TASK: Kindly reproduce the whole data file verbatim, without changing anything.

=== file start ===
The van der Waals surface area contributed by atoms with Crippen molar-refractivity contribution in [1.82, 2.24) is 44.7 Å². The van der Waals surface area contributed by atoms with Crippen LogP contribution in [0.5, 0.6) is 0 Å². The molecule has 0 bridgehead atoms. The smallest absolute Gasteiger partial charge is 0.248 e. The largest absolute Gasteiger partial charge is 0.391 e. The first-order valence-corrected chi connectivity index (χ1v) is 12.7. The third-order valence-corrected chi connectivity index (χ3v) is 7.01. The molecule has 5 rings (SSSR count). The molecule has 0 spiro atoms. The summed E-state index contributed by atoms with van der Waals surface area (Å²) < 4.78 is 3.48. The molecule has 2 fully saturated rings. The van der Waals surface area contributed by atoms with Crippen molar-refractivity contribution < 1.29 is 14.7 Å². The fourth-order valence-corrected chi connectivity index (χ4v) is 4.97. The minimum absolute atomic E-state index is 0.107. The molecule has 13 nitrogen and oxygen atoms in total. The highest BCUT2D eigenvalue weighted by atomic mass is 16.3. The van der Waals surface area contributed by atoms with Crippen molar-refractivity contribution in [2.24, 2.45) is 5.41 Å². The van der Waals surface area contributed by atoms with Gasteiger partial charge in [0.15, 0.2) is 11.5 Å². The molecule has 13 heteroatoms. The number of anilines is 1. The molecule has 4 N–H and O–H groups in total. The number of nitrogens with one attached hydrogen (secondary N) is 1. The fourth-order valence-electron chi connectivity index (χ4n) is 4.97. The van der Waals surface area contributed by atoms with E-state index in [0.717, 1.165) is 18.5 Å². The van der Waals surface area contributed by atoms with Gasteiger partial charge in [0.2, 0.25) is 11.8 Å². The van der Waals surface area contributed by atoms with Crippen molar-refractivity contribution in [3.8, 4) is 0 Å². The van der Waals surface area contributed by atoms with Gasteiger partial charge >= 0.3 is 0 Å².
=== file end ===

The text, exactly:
The van der Waals surface area contributed by atoms with Crippen molar-refractivity contribution in [1.82, 2.24) is 44.7 Å². The van der Waals surface area contributed by atoms with Crippen LogP contribution in [0.5, 0.6) is 0 Å². The molecule has 0 bridgehead atoms. The smallest absolute Gasteiger partial charge is 0.248 e. The largest absolute Gasteiger partial charge is 0.391 e. The first-order valence-corrected chi connectivity index (χ1v) is 12.7. The third-order valence-corrected chi connectivity index (χ3v) is 7.01. The molecule has 5 rings (SSSR count). The molecule has 0 spiro atoms. The summed E-state index contributed by atoms with van der Waals surface area (Å²) < 4.78 is 3.48. The molecule has 2 fully saturated rings. The van der Waals surface area contributed by atoms with Crippen molar-refractivity contribution < 1.29 is 14.7 Å². The fourth-order valence-corrected chi connectivity index (χ4v) is 4.97. The minimum absolute atomic E-state index is 0.107. The molecule has 13 nitrogen and oxygen atoms in total. The highest BCUT2D eigenvalue weighted by atomic mass is 16.3. The van der Waals surface area contributed by atoms with Crippen molar-refractivity contribution in [2.24, 2.45) is 5.41 Å². The van der Waals surface area contributed by atoms with Gasteiger partial charge in [0.15, 0.2) is 11.5 Å². The molecule has 13 heteroatoms. The number of anilines is 1. The molecule has 4 N–H and O–H groups in total. The number of nitrogens with one attached hydrogen (secondary N) is 1. The fourth-order valence-electron chi connectivity index (χ4n) is 4.97. The van der Waals surface area contributed by atoms with E-state index in [0.717, 1.165) is 18.5 Å². The van der Waals surface area contributed by atoms with Gasteiger partial charge in [0.2, 0.25) is 11.8 Å². The van der Waals surface area contributed by atoms with Crippen molar-refractivity contribution in [3.8, 4) is 0 Å². The van der Waals surface area contributed by atoms with Gasteiger partial charge >= 0.3 is 0 Å².